There are methods to remove carbon dioxide from the atmosphere and/or from the oceans. Rebates favor methods that also have commercial viability. In case of enhanced weathering, this will favor production of building materials, road pavement, etc. Such methods could include water desalination and pumping of water into deserts, in efforts to achieve more vegetation growth. Selling a forest where once was a desert could similarly attract rebates.

Some methods will be immediately viable, such as afforestation and biochar. It may take some time for methods such as enhanced weathering to become economically viable, but when they do, they can take over where afforestation has exhausted its potential to get carbon dioxide back to 280ppm.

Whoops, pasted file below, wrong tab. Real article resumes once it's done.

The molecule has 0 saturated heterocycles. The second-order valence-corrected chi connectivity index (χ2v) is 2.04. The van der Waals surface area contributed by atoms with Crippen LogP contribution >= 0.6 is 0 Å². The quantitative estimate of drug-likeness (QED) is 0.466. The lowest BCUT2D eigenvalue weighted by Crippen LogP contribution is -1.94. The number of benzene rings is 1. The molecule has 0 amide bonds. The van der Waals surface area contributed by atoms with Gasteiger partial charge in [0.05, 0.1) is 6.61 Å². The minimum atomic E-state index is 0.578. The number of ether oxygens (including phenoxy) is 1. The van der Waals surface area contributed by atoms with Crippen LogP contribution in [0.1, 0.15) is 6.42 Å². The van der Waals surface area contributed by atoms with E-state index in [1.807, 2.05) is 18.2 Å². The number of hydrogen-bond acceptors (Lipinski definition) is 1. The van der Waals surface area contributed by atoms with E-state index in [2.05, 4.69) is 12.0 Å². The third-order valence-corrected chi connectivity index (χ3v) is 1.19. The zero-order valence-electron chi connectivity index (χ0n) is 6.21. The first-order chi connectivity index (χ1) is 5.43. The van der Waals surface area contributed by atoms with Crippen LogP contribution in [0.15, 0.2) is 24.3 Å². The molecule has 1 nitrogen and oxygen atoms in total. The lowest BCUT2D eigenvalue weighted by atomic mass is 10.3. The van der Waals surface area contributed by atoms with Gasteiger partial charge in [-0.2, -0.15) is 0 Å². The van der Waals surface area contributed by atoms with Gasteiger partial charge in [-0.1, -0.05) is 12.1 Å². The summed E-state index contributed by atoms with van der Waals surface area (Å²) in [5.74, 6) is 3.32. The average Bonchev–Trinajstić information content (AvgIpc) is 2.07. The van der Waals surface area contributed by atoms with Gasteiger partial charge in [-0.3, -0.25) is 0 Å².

Additionally, conservation and land use measures could help increase carbon storage in ecosystems.

Solar radiation management

Target: prevent Arctic Ocean from warming by more
than 1°C above long term average (U.N. supervised)
Apart from action to move to a more sustainable economy, additional lines of action are necessary to reduce the danger of runaway global warming.

Extra fees on international commercial aviation could provide funding for ways to avoid that the temperature of the atmosphere or the oceans will rise by more than 1°C above long term average.

Due to their potential impact across borders, these additional lines of action will need ongoing research, international agreement and cooperation.

Land, clouds, wind, water, snow and ice management

Target: increase Arctic snow and ice cover (U.N.
supervised) and restore it to its long term average 
Apart from action to move to a more sustainable economy, additional lines of action are necessary to reduce the danger of runaway global warming.